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Old 12-21-2015, 11:47 AM   #15
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I'm curious but of the many past threads on this and other forums concerning the correct tire pressure for a mh, there usually is quite a difference between front and rear pressure. Why?
Because the weight carried by each axle is different, and the rear axle of your coach spreads that weight over 4 tires rather than two.

The instructions to use the RV makers tire placard is a legal liability consideration. If something is wrong with the chosen pressure, it's the RV makers fault rather than the tire company. In general, the RV maker will determine the psi shown on the placard by using the axle GAWR as the load and the installed tire inflation table for the psi. They don't know how you will load the RV after you get it, so they have to assume a fully loaded coach. If you are less than fully loaded, doing your own weights and using the tire inflation table for your specific tire is a more optimum method.
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Old 12-21-2015, 03:04 PM   #16
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I have the reverse situation. I left Va for Fl. I aired up for Va temps, knowing that things would change as I got further south. I do not adjust as the temps warm. I'd rather be over than under inflated.
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Old 12-21-2015, 03:40 PM   #17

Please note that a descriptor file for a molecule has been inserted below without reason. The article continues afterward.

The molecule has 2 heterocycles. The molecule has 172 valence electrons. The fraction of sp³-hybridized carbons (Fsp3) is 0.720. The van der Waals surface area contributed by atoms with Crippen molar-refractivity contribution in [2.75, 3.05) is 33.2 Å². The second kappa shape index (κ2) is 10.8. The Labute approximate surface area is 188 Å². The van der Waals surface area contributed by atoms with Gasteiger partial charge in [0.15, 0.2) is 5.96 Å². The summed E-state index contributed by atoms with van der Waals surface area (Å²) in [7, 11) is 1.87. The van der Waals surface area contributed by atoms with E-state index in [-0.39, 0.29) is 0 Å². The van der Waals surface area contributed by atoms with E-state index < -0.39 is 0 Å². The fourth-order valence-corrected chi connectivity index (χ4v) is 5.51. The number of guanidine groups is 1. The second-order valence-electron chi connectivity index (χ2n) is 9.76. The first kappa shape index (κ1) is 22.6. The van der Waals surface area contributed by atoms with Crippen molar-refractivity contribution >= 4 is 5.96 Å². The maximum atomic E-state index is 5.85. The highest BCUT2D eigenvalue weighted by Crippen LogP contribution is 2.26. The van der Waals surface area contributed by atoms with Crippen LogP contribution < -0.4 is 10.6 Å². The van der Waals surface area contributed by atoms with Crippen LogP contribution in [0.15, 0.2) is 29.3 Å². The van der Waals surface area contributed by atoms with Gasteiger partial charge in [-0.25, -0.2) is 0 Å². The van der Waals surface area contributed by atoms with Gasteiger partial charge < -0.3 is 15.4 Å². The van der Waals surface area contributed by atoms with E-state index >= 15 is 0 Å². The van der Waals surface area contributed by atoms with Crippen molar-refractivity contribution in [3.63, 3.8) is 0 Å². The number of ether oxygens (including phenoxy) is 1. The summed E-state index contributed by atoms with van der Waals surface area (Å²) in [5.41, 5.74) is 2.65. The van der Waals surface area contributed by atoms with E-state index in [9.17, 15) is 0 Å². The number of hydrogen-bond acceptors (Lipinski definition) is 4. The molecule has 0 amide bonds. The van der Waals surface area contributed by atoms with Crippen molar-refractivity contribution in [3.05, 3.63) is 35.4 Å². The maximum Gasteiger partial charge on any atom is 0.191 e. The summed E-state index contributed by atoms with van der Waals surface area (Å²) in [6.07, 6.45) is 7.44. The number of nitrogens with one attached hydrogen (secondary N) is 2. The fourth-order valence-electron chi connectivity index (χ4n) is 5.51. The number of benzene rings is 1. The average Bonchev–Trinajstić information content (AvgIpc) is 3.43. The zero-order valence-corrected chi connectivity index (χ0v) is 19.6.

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I have the reverse situation. I left Va for Fl. I aired up for Va temps, knowing that things would change as I got further south. I do not adjust as the temps warm. I'd rather be over than under inflated.
I think there should be 1 caveat to this. If your in cold weather and using at or near the max cold tire pressure then I would adjust accordingly as I progressed into warmer temperatures.
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Old 12-21-2015, 04:05 PM   #18
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This is an easy to read Toyo tires reference. All RV tires are governed by the same DOT regulations. Tire industry standards are very consistent across the board. So this is very valid and necessary information for the safe maintenance and operation of your RV tires.

https://toyotires2-1524598101.netdna-ssl.com/assets/lib:toyo%20content/RV_tire_safety.pdf
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Old 12-21-2015, 06:02 PM   #19
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I think there should be 1 caveat to this. If your in cold weather and using at or near the max cold tire pressure then I would adjust accordingly as I progressed into warmer temperatures.